The Cathedral in Terni is dedicated to Maria Assunta and is said to have sprung from the hand of Bernini who oversaw the restoration requested by cardinal Rapaccioli in the middle of the 17th century. The original nucleus of the church dates back to the 6th century, the time of the bishopric of Sant'Anastasio who then was laid to rest in the pre-existing crypt, and who, until 1600, was protector of Terni together with San Procolo and San Valentino. Precisely, the church of San Valentino was the cathedral of Terni at that time until the Diocese of Terni was suppressed in the 8th century. Five hundred years later, after the reconstruction of the Diocese, the Municipal of Terni wanted to build a new cathedral, in a less decentralized area, and less exposed to Terni's enemies than San Valentino. The church desired by Sant'Anastasio became larger and wealthier, hosting important relics such as that of the Precious Blood of Jesus, and a splinter from the Cross. Terni had become a rich Municipal, so rich that the Pope had to intervene to curb luxury and the too liberal behaviour with a strong reference to the observance of Christian rules. Evidence remains on the jamb of the central Portal of the Cathedral where the exact shape - modest - of the shoes women were supposed to wear. The Cathedral, already rich with paintings and ornaments, has been embellished with contemporary artworks in recent years: from the doors to interior furnishings.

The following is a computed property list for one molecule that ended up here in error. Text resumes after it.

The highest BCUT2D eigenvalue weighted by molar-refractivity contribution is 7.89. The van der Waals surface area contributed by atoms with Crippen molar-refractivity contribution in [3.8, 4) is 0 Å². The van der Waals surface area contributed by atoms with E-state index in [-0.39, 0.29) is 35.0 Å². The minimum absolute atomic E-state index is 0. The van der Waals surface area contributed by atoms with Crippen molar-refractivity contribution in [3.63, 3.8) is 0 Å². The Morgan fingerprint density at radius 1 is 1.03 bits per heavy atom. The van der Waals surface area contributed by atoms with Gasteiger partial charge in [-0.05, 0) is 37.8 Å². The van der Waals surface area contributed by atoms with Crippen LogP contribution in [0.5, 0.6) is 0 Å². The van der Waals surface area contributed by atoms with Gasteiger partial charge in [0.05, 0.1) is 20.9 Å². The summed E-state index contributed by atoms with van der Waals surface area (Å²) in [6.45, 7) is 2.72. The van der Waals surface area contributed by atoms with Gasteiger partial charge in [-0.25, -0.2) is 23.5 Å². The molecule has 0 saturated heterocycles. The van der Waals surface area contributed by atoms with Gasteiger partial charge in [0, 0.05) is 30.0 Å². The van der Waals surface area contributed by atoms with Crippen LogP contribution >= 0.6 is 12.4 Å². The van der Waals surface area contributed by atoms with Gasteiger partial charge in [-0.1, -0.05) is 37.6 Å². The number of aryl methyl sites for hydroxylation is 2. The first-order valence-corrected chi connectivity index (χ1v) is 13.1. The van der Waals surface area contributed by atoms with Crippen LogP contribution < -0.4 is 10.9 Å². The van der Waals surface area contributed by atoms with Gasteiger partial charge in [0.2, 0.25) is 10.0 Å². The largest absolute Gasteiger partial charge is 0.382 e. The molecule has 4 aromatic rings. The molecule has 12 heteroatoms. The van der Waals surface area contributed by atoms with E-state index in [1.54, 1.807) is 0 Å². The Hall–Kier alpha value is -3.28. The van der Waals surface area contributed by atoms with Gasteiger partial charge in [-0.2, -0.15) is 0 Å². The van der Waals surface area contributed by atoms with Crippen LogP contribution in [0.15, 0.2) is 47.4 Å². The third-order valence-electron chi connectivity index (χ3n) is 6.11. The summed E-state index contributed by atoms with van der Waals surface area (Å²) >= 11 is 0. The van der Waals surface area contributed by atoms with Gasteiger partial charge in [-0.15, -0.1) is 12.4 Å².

If any doubts remain about the attribution to Bernini of the restoration of the facade, much more consistent is the hypothesis held that it was Bernini himself who intervened in the designing of some of the inside works, among these the pulpit, the main altar, both of which no longer exist, and the organs which can still be admired today. The bell tower was built, however, in the middle of the the 1700s, after an earthquake had destroyed the original one which had dated back to the 16th century. That was not the only damaged caused by the quake, because the cathedral was also seriously damaged at the beginning of the 1930s, resulting in the need for a substantial consolidation intervention, whose project was awarded to the architect Marcello Piacentini. At the same time the existing floor was made, in Levanto stone, and the facade, to which a balustrade was added, was badly retouched. Statues of San Valentino and another seven bishops of Terni, who became saints, were added. The inside furnishings have been lost almost completely and those found today date back to the early 1900s. The cathedral, already rich in paintings and ornaments, though few of them are antique, has been embellished with contemporary works of art over recent years, from the doors to interior furnishing. Next to the church, the bishopric (built on part of the amphitheatre) and the diocesan museum, rich in works of art.